The Benefits of a Lighter Race Car


Looking to shed a few pounds on your chassis, but not wanting to sacrifice performance strength while pummeling down the track? It might be time to introduce your Ford’s stock suspension, braking, rearend, and drivetrain to some Strange Engineering.

When Bob Stange (pronounced Stang-ee) first founded what would later become Strange Engineering in the early 1960s, he had no idea that he was about to change the face of machining and race engineering homologation forever. There was no grand plan to make millions. The guy was just trying to make high-performance components that wouldn’t break under pressure.

Since repurposed and/or modified junkyard parts were indeed “junk,” Bob Stange (pronounced Stang-ee) found himself manufacturing his own line of parts purely out of necessity. This was not an uncommon practice back in the 1950s, for aftermarket parts manufacturers were few, and ordering and allocation was a hassle.

What was not so common, was Bob’s attention to detail, creative problem-solving capabilities, and unwavering dedication to quality craftsmanship. Over time, more and more of Bob’s friends and acquaintances began to offer him their hard-earned cash for his race parts, subsequently turning Bob Stange’s little side hustle into a bona fide business.

Bob Stange, the founder of Strange Engineering, always said that Strange Engineering makes jewelry for cars. The parts not only need to be functional but also need to look like they belong on a racecar. – J.C. Cascio, director of business development at Strange Engineering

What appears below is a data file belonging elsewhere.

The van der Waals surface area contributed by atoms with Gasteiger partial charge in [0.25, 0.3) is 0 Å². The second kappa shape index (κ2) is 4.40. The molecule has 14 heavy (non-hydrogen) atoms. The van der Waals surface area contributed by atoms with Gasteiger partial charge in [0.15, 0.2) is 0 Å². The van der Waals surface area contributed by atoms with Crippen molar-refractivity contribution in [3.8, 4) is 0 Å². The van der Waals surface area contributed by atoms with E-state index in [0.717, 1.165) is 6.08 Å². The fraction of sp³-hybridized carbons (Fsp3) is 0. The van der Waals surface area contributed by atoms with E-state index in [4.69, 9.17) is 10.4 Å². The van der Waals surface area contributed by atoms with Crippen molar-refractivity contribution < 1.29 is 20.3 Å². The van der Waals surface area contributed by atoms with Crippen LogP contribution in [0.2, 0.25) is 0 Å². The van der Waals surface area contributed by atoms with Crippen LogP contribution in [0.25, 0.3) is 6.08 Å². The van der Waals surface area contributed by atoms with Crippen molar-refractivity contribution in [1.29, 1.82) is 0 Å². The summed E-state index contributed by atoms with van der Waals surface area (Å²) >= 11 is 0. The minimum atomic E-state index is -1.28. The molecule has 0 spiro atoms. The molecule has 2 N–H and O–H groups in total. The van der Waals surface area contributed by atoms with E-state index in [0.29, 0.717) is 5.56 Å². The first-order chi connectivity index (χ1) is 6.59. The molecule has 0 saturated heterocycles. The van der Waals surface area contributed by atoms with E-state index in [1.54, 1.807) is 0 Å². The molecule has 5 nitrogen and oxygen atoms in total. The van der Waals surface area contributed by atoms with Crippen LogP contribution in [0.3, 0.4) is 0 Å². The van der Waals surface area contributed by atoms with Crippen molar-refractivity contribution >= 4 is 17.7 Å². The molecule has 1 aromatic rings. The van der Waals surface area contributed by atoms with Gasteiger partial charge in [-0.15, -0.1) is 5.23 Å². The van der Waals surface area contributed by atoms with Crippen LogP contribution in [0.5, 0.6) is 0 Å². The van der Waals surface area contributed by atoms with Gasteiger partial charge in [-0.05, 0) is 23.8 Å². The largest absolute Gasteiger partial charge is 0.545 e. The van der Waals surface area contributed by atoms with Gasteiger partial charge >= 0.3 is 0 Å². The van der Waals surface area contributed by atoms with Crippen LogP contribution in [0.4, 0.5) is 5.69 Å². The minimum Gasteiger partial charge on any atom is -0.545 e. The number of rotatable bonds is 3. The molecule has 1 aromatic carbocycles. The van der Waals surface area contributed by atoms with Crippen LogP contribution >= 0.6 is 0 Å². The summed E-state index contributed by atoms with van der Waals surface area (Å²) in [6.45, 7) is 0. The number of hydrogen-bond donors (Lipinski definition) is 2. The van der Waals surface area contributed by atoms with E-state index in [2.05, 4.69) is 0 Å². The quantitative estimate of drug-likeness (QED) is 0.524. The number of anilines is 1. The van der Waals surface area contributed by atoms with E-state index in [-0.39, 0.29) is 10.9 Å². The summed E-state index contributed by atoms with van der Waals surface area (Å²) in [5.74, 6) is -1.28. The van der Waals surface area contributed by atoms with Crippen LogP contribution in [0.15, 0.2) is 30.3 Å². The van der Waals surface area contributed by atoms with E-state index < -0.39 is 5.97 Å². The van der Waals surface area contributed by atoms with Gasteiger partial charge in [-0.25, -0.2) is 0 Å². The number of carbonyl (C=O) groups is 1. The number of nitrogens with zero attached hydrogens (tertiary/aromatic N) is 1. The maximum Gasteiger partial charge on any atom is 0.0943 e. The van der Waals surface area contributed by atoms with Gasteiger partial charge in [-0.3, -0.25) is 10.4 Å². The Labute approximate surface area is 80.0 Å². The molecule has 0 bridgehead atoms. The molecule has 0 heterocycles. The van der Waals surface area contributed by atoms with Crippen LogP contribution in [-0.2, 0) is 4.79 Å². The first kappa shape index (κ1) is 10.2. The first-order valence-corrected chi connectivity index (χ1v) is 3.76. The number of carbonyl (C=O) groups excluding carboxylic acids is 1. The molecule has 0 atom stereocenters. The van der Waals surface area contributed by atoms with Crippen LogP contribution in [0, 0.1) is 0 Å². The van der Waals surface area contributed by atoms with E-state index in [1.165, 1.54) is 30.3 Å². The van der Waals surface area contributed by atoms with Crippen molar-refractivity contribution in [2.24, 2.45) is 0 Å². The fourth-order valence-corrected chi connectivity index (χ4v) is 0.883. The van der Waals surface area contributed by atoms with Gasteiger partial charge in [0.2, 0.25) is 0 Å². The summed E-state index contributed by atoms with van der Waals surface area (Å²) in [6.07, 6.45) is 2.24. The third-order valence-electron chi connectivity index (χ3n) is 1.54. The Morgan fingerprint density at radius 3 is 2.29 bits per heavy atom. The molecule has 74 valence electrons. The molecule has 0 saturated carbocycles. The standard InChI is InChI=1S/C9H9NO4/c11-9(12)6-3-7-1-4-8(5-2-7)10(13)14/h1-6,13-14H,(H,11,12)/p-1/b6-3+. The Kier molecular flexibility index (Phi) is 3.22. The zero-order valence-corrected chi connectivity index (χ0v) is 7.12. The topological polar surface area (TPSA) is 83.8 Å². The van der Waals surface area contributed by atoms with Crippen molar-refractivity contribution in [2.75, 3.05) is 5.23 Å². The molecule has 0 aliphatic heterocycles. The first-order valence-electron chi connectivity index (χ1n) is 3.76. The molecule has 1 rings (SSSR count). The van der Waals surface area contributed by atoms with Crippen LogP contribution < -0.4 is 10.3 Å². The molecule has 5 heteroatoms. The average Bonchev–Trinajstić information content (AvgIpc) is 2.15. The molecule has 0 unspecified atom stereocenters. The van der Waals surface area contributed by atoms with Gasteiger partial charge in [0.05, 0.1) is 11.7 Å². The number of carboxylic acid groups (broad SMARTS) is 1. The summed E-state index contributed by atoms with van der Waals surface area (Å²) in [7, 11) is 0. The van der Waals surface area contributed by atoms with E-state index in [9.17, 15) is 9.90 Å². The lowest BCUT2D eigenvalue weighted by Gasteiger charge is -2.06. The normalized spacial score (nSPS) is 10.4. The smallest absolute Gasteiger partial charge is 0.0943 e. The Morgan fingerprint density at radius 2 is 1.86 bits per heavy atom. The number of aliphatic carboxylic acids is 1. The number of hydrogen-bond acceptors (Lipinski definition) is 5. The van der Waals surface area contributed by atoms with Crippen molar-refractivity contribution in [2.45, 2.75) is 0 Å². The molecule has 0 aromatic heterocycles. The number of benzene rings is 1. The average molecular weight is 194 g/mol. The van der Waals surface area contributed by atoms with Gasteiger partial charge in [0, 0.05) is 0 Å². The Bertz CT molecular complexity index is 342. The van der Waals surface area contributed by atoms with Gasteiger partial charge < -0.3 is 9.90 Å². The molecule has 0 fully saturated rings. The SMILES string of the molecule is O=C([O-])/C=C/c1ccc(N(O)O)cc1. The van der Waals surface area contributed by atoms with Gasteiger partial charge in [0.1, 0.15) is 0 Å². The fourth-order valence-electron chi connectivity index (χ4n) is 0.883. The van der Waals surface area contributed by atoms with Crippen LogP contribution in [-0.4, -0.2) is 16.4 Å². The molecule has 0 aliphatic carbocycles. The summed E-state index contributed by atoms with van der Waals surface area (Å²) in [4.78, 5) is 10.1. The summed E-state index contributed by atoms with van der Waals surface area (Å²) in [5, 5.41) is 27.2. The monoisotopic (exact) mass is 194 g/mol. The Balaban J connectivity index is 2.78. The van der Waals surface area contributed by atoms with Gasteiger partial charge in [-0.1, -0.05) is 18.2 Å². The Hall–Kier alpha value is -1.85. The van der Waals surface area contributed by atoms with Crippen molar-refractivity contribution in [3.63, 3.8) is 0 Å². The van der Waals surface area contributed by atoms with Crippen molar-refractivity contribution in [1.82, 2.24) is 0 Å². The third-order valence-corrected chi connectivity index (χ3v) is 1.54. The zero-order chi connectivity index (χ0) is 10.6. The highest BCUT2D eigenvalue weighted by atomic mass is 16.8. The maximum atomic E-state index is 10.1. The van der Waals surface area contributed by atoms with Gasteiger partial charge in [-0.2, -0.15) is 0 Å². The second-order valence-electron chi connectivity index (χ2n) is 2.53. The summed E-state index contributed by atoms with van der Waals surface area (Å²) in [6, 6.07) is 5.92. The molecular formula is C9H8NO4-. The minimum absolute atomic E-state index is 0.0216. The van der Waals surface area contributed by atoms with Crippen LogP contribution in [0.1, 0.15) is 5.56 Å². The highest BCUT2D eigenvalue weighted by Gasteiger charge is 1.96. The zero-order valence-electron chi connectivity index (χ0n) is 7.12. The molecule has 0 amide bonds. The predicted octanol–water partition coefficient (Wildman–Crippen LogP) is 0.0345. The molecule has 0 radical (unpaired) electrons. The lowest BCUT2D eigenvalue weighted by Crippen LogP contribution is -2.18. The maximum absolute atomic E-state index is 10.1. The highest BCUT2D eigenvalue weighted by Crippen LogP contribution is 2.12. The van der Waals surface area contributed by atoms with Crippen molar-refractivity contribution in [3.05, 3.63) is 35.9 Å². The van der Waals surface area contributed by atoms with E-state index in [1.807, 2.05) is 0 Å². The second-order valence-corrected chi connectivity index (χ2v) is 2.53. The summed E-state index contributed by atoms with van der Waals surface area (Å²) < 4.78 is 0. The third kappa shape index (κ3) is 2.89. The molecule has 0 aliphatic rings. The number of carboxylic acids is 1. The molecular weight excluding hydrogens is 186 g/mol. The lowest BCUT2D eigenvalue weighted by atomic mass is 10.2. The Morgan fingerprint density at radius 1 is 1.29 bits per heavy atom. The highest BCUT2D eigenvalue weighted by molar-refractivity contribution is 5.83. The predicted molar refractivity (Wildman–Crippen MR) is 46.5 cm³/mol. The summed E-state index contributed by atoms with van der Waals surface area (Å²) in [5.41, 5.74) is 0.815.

Complete chassis builds to highly specialized race-compliant NHRA components, top-tier tooling techniques, and quality craftsmanship quickly transformed Bob’s business into a cornerstone of the racing community.

But a lot of what has made Strange Engineering’s parts so appealing for over half a century has little to do with strength, performance, materials, or driven practicality. When it comes to constructing a race car, weight savings are a cornerstone upon which everyone must build.


Today, Strange Engineering manufactures a slew of parts for the Ford community, with the following key items being the most purpose-built for those looking to haul ass down the track. Looking to learn a bit more about this portion of the portfolio, and get some advice for our own in-house builds, we recently caught up with Strange Engineering’s Director of Business Development, J.C. Cascio. 

What we came up with was an…

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